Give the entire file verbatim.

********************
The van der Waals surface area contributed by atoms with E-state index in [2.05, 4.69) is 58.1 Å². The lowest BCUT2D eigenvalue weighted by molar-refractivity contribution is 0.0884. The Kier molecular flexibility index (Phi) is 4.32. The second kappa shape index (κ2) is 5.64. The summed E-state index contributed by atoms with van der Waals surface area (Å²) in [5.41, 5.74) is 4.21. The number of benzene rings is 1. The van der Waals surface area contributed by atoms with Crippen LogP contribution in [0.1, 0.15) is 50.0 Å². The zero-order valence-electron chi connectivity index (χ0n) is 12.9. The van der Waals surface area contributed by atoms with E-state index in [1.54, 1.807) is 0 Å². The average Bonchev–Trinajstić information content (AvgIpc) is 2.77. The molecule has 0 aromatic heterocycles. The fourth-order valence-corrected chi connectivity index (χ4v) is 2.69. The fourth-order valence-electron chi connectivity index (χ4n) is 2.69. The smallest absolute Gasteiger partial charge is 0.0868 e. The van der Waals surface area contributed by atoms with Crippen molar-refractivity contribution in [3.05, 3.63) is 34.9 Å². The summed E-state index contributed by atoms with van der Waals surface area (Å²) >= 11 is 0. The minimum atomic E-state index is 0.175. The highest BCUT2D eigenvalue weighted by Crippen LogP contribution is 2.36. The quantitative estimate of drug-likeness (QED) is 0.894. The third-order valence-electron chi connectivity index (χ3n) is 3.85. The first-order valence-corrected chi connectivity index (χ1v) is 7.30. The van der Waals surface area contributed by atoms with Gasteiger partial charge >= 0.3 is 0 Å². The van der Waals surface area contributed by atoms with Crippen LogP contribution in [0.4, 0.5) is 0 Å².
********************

The van der Waals surface area contributed by atoms with E-state index in [2.05, 4.69) is 58.1 Å². The lowest BCUT2D eigenvalue weighted by molar-refractivity contribution is 0.0884. The Kier molecular flexibility index (Phi) is 4.32. The second kappa shape index (κ2) is 5.64. The summed E-state index contributed by atoms with van der Waals surface area (Å²) in [5.41, 5.74) is 4.21. The number of benzene rings is 1. The van der Waals surface area contributed by atoms with Crippen LogP contribution in [0.1, 0.15) is 50.0 Å². The zero-order valence-electron chi connectivity index (χ0n) is 12.9. The van der Waals surface area contributed by atoms with E-state index in [1.54, 1.807) is 0 Å². The average Bonchev–Trinajstić information content (AvgIpc) is 2.77. The molecule has 0 aromatic heterocycles. The fourth-order valence-corrected chi connectivity index (χ4v) is 2.69. The fourth-order valence-electron chi connectivity index (χ4n) is 2.69. The smallest absolute Gasteiger partial charge is 0.0868 e. The van der Waals surface area contributed by atoms with Crippen molar-refractivity contribution in [3.05, 3.63) is 34.9 Å². The summed E-state index contributed by atoms with van der Waals surface area (Å²) >= 11 is 0. The minimum atomic E-state index is 0.175. The highest BCUT2D eigenvalue weighted by Crippen LogP contribution is 2.36. The quantitative estimate of drug-likeness (QED) is 0.894. The third-order valence-electron chi connectivity index (χ3n) is 3.85. The first-order valence-corrected chi connectivity index (χ1v) is 7.30. The van der Waals surface area contributed by atoms with Gasteiger partial charge >= 0.3 is 0 Å². The van der Waals surface area contributed by atoms with Crippen LogP contribution in [0.4, 0.5) is 0 Å².